Religion and worship

The importance of religious faith

Religion is seen to have a significant influence on Alan’s childhood. His mother, Dora Strang, appears to be a devout Christian who is well versed in its central religious text, the Bible. She encourages Alan to be equally fervent. However, Alan’s father, Frank, does not approve of Dora’s faith and is suspicious of its impact on his son, which is a source of tension in the home.

For Dora, religion is a positive world into which she can escape the mundane and fractious nature of her marriage. For Alan it is an inspiration and a vital force, yet one which is ultimately destructive.

The transmutation of belief

When Alan was younger, he had an extreme religious image on his wall (Christ being tortured before his crucifixion), which Frank eventually took down. Alan’s consequent emotional distress demonstrated how he had already developed an obsessive attitude to religious belief. After his father’s removal of the image, Alan learns to repress his interest in his mother’s faith and internalise his religious convictions, developing an unhealthy obsession with horses.

The worth of religion

Dysart’s conversations with Alan and the doctor’s own soliloquies suggest that religion can be both a positive and a negative force in people’s lives. ‘Religion’ does not only refer to established faiths such as Christianity and Judaism, but also to any belief in - and worship of - a higher being. Dysart suggests that such a belief, with an object of worship, be it God or Equus, is a transforming and life-affirming experience.


Within the play, worship develops beyond Dora’s Christian foundations into Alan’s idiosyncratic belief in horse/power, symbolised by the name Equus – a worship towards which Dysart himself feels drawn. The play suggests that the capacity for worship of something, or someone, greater than oneself is a positive thing. Worship can take the form of reverence, or rituals, or simply life attitudes.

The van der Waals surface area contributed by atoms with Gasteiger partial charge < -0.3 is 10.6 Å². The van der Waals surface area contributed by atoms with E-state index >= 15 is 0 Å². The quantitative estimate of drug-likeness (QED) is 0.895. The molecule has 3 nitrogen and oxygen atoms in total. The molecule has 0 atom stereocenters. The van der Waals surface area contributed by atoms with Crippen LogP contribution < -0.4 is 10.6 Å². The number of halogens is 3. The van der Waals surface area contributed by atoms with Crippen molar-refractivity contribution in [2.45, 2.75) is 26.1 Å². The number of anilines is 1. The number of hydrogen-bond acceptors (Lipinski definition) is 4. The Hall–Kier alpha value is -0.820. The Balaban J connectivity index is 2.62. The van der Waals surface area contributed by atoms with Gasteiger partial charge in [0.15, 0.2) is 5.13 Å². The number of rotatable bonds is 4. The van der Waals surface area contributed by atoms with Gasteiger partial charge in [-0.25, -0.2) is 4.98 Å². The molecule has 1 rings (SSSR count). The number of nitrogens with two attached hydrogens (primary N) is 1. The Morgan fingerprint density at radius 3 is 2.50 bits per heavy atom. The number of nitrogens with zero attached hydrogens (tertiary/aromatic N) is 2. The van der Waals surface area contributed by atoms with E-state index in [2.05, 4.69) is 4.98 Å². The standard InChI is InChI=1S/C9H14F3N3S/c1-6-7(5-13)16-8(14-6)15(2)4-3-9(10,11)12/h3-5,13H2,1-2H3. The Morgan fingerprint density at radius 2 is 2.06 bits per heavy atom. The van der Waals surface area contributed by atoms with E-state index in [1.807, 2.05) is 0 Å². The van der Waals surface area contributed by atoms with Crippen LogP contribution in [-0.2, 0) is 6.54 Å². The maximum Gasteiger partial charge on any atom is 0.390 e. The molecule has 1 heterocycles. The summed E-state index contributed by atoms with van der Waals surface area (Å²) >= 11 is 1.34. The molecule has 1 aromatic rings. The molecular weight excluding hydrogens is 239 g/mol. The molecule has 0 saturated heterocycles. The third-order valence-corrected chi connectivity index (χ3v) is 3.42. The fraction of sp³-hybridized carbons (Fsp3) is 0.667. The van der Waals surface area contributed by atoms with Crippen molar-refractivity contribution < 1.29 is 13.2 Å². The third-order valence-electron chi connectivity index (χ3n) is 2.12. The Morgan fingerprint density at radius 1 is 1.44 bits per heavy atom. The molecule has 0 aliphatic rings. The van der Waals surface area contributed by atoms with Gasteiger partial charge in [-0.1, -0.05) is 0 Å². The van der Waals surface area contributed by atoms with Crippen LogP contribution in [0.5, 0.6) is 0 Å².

Alan developed a form of ritual, including language and actions, around the horses with which he came into contact at the stables. These rituals are clearly based on his mother’s Christian faith and on the language of the Old Testament. Although he is covert in his ‘worship’, Alan’s worship of Equus becomes all encompassing, ultimately threatening his autonomy to act in ways he believes displease his ‘god’. Yet, although the outcome is dangerous and tragic, his worship is seen as a life-affirming trait.

A focus for passion

Alan clearly needs something to worship: the passionless relationship embodied by his parents and the empty slogans of commercial television do not satisfy (as, in fact, they do not satisfy either Dora or Frank). The biggest flaw in Frank Strang’s character seems to be his lack of any real passion or focus for worship.

Like Alan, Dysart too feels the need to have something to worship, which explains his deep interest in the world of Ancient Greece. However, Dysart recognises that his reading and travelling are mundane besides Alan’s primitive ritual worship of Equus. Alan’s worship shows genuine passion, even though it proves destructive for himself and those around him, as presaged by his self-flagellation witnessed in Scene 14. As Dysart is caught up in Alan’s beliefs, the final line of the play makes us wonder whether he too will be destroyed:

There is now, in my mouth, this sharp chain. And it never comes out.
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